South Africa

MAVERICK CITIZEN: Seven days

Civil Society Watch: 2-9 March 2020

Civil Society Watch: 2-9 March 2020
Photo: Cape Town Cycle Tour Facebook page.

A weekly feature to inform readers of a cross-section of events organised by civil society organisations.

In a letter to its clients last week, FNB Private Wealth declared that the 2020 Budget Speech was “unexpectedly positive for high net-worth individuals and, indeed, all South Africans”.

Social justice organisations, on the other hand, cried that there had been a “foul” on the Constitution and will start this week in a state of shock. The “progressive realisation” of  constitutional human rights that civil society campaigns to advance are under threat by budget cuts to health, education, transport and to public servants whose work is vital to the delivery of socio-economic rights. In a country with huge inequality, a world-beating quadruple burden of disease, widespread hunger and drought, these rights are more important than ever. 

Left: Members and supporters of the Treatment Action Campaign march to the Constitutional Court on 10 December 2018. Centre: Michael Komape. Right: Retired chief justice Dikgang Moseneke releases the Life Esidimeni arbitration findings on 19 March 2018 in Johannesburg. (Photos: Gallo Images / Netwerk24 / Felix Dlangamandla | Image: SECTION27) | Gallo Images / Netwerk24 / Felix Dlangamandla)

It’s therefore perfect planning that the first thing up this week on Monday 2 March 2020 is a seminar being hosted by SECTION27 on the issue of “Socio-economic rights litigation in the time of austerity and state capture”. The seminar starts at 10am and will bring together many organisations fighting to advance rights and will hopefully be a council of war (on anti-poor budgeting).

On the same day, the annual Rastafari protest march will take place in Cape Town. Although Minister of Finance Tito Mboweni made no mention of it in his Budget, the ganja economy is not unrelated to job creation, new markets, and protecting and promoting indigenous economies. This year, the march’s focus is on ending police brutality and the drafting of a “Rastafari Cannabis Bill”. It will start at 8am at Keizergracht on Hanover street and move to Parliament.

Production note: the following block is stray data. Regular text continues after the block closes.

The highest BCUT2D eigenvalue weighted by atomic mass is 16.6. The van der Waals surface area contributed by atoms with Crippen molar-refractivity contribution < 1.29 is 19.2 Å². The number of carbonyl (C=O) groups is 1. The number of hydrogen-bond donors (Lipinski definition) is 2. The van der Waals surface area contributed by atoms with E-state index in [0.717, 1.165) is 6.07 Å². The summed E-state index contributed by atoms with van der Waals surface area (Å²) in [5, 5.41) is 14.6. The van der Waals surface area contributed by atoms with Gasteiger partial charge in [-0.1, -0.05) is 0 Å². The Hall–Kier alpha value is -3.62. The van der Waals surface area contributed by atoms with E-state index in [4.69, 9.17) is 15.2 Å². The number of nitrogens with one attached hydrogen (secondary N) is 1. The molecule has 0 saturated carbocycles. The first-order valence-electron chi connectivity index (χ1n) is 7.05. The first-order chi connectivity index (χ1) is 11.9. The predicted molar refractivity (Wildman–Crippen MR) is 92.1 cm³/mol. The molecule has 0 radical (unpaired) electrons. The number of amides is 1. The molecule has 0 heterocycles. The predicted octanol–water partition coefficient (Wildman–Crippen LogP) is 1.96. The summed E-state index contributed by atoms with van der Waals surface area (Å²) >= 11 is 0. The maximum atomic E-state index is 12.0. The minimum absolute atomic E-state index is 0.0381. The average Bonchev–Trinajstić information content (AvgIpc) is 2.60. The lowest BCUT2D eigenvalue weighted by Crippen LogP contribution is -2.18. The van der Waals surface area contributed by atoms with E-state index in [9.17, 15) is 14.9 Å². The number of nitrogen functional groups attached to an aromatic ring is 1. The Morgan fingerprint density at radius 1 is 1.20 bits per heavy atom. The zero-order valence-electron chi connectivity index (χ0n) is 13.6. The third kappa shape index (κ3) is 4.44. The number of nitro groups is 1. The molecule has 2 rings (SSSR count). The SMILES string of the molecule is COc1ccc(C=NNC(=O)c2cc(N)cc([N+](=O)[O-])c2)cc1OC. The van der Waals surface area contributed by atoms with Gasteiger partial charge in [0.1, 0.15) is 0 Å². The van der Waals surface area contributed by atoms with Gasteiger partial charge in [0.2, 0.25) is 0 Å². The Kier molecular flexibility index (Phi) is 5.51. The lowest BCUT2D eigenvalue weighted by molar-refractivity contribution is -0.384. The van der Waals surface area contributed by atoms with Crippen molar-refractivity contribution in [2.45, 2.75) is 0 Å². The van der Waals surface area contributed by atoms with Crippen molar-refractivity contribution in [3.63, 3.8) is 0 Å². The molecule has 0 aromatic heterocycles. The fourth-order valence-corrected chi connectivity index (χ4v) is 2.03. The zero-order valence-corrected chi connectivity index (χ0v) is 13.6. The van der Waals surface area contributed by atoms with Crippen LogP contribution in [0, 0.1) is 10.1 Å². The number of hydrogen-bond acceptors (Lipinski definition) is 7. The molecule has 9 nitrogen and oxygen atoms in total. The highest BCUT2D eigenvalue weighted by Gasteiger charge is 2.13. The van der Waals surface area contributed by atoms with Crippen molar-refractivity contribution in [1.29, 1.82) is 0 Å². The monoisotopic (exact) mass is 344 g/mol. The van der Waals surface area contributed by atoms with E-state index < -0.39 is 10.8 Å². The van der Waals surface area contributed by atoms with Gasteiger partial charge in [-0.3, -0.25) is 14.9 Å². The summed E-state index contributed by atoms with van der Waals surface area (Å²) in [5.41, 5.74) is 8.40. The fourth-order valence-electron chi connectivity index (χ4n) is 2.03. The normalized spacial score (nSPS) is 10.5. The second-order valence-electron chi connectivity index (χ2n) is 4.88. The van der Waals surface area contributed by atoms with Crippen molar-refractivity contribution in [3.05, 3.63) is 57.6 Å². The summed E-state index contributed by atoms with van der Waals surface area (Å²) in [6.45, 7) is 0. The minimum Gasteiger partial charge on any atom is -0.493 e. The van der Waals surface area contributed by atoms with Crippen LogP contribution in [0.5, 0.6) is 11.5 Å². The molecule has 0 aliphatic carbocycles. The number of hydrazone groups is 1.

Rojava Conflict illustration. Source: Wikipedia

On a more sober note, in the evening, two meetings focus on international issues: ILRIG and SWOP are co-hosting a seminar on “An Alternative for a World in Crisis: the Rojava Revolution, Kurdish Freedom Movement and Prospect’s for South Africa’s Incomplete Revolution”. It starts at 5.30pm on the Wits East Campus. And, at the Saaberie Chishty Hall in Lenasia, an India Solidarity Meeting (“Say No to BJP/RSS Fascism”), is being held by a range of organisations, including the Ahmed Kathrada Foundation. 

On Tuesday March 3, the Constitutional Court will consider the constitutionality of those parts of the Correctional Services Act, which do not provide South Africa with a completely independent Judicial Inspectorate for Correctional Services (JCIS). 

(Photo: Adobestock)

The Constitutional Court will have to decide whether the state has an obligation to establish an independent inspectorate of prisons and if the current JCIS meets these criteria. The issue emerged from litigation brought by Sonke Gender Justice‘s Prison Reform programme to address severe overcrowding in the Western Cape’s Pollsmoor Prison. The Cape High Court had declared parts of the act to be unconstitutional. The application is not opposed by the Department of Justice and Correctional Services. The inspecting judge of prisons, Judge Edwin Cameron, has indicated in an affidavit that they will abide by the decision of the court.

Throughout next week, Corruption Watch will be conducting engagements with mining-affected communities in Dannhauser, Newcastle, from 3-5 March 2020. These meetings will look into the challenges faced by these communities relating to the administration of mining royalties. The engagements stem from frustrated mining communities reaching out to Corruption Watch to empower them with necessary information to collectively hold tribal and government leaders accountable. 

Community members from Mtendeka, Umzinyathi, Klipspruit and Uitkomst will attend these meetings. The engagements will be from 10am to 1pm at the Mtendeka Community Sports Ground (3 March); Umzinyathi Community Sports Ground (4 March); and Uitkomst Community Sports Ground (5 March).

(Photo by Gallo Images/Ziyaad Douglas)

There will be a March 4 Justice in Cape Town on Thursday, 5 March to say “Enough is Enough” in light of femicide and killing of children. The organisers, Butterfly JH Foundation, encourage marchers to bring photographs of loved ones lost to rape and murder. The march will leave the Parade at 10am and make its way to Parliament where they will present their demands.